I personally don't have any reason to buck bales anymore and haven't done it for a couple years since no one in the family has horses any more, but my friend Meredith has 3 horses who need food for the winter. So Mace and I volunteered our services for Meredith and her husband Bruce to help them get 6 tons of hay in their barn a couple days ago.
Now for any of you who don't know what bucking bales consists of, well consider yourself lucky. First you find someone willing to sell you hay and find out when its going to be cut, dried, and baled. That's the easiest part. Usually folks dry and bale on the hottest days of the summer so the hay wont mold over the winter and the bales are good for storage in a barn. But this also means that you need to buck bales on the hottest days of the year as well. Now on average a small bale weighs 50 lbs so to load a single ton you need to pick up 40 bales from the field in 100+ degree heat.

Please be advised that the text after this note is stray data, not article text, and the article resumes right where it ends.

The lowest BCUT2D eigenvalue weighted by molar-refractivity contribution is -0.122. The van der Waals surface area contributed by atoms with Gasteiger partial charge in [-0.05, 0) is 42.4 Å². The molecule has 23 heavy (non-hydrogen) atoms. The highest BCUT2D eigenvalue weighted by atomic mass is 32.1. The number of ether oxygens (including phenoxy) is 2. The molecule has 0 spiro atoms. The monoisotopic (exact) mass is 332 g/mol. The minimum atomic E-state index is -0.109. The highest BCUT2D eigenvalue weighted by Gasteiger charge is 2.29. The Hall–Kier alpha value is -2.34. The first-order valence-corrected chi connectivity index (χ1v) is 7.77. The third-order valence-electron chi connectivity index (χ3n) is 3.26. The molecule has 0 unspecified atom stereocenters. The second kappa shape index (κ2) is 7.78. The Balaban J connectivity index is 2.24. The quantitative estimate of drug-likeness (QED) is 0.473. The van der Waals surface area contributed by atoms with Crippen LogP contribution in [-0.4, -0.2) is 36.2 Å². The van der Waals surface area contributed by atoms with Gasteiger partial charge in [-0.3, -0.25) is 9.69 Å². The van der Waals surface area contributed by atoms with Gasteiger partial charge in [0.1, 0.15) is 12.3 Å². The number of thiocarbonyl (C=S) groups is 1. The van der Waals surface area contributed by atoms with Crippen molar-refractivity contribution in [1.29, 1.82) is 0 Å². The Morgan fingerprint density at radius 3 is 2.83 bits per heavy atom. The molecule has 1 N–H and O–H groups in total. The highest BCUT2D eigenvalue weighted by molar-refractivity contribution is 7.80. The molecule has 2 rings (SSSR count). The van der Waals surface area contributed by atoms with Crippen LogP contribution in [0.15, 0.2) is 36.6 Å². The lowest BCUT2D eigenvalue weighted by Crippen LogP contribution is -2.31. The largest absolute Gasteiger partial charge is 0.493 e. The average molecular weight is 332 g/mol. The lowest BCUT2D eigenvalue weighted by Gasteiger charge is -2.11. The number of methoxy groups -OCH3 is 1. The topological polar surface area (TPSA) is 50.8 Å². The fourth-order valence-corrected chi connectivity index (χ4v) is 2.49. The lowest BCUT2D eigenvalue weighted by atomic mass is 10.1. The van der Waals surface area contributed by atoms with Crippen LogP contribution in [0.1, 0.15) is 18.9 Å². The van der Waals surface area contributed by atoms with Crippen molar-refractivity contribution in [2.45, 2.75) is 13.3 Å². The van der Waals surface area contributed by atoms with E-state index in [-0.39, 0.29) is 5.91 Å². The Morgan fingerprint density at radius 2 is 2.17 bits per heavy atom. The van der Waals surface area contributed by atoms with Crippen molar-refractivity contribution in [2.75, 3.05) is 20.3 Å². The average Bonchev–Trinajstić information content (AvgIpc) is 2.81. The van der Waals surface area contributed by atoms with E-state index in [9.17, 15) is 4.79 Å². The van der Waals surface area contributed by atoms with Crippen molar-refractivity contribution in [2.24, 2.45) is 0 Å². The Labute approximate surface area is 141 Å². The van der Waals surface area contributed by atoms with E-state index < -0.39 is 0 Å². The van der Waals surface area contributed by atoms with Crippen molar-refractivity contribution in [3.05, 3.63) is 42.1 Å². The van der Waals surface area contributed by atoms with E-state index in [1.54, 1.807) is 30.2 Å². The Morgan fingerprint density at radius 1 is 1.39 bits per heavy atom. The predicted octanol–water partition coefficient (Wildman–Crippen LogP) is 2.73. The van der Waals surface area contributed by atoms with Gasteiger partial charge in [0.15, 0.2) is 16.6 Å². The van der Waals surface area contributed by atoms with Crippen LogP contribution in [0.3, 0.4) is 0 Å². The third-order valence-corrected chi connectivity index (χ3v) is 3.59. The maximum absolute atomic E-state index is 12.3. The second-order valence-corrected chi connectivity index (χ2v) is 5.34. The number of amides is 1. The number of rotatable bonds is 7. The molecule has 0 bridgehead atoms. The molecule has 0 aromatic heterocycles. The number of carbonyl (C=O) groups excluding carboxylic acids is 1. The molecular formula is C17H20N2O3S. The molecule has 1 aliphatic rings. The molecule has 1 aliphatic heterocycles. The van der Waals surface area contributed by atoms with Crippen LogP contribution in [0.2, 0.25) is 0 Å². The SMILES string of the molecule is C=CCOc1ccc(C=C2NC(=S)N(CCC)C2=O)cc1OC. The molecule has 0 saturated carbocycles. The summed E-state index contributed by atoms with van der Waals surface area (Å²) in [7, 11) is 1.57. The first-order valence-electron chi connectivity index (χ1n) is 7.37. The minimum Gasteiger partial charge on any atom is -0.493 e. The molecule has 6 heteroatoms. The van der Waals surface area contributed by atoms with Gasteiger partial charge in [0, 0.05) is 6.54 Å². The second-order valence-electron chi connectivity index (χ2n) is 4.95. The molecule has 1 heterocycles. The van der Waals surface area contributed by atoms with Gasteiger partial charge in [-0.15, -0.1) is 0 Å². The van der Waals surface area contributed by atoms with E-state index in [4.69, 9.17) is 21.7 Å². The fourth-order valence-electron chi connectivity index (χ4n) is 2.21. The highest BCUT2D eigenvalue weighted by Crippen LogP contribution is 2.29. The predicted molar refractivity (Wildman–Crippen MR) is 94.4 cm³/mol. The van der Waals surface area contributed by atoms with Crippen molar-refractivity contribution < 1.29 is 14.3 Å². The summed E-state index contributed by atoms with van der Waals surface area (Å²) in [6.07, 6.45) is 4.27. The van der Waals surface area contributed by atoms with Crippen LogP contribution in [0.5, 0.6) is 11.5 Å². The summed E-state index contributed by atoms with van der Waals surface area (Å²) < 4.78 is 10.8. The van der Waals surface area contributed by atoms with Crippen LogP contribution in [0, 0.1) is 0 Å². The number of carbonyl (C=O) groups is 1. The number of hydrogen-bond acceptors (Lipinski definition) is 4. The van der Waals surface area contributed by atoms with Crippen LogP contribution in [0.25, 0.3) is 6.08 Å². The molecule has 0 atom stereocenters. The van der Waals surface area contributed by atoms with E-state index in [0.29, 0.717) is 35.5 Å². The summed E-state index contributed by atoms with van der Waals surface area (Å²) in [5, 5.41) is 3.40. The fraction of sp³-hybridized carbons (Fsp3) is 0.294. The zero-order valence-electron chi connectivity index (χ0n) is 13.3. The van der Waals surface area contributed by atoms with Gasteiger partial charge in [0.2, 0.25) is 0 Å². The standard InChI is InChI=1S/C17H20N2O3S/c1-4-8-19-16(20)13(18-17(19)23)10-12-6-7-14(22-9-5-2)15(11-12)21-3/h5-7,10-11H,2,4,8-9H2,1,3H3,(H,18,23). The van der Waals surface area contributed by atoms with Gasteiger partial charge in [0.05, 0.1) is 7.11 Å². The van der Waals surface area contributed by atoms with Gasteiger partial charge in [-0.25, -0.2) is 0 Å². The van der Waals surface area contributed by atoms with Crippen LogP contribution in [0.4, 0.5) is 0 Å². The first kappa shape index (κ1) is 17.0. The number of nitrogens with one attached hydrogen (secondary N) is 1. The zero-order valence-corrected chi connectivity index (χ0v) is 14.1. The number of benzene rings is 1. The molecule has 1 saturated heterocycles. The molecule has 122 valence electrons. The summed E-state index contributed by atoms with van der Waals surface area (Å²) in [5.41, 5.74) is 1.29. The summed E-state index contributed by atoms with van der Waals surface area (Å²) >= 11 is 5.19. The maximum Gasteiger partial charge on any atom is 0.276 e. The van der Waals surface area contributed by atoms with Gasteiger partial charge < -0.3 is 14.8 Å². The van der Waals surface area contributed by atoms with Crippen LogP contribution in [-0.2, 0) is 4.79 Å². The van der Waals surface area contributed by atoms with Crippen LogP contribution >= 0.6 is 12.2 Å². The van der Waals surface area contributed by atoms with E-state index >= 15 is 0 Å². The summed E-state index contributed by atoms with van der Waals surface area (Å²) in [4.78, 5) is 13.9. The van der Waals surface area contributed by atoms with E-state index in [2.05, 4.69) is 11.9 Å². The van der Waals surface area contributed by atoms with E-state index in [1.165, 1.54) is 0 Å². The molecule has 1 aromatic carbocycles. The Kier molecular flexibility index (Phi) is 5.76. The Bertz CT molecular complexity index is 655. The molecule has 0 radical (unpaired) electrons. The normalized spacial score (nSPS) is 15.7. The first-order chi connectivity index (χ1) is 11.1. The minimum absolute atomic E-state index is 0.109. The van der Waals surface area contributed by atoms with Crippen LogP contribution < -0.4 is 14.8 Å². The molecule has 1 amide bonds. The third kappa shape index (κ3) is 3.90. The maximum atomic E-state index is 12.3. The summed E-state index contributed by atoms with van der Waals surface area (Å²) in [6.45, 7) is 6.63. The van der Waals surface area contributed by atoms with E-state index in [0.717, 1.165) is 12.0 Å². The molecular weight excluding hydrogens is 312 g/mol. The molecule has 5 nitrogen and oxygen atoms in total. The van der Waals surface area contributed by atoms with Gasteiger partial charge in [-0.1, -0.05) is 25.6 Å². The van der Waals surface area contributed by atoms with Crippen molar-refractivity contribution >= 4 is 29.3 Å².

This is no small feat especially for only two people. Bruce and Meredith had spent the previous couple evenings after he'd gotten home from work doing it themselves and had gotten 2 1/2 ton into the barn already but I know it was taking a toll on them both. Ideally you have 4 people working together to buck bales: one to drive the pickup/trailer, one to stack, and two to pick up bales and load them on the trailer as you move along. With 3 1/2 ton (120 bales) left to pick up and the weather forecasts spelling out rain (something that will ruin good bales in a heart beat) Mace and I were more than willing to go out to their place and give them a hand. We were able to get both our trailer and Meredith's trailer loaded in no time (well relatively speaking) and were able to get all of it in the barn before the thunder clouds started rolling in that evening. Of course we were all a bunch of sweaty messes after everything was said and done, and Mace's allergies were going bonkers but we were glad to be able to help them out since they are such wonderful people.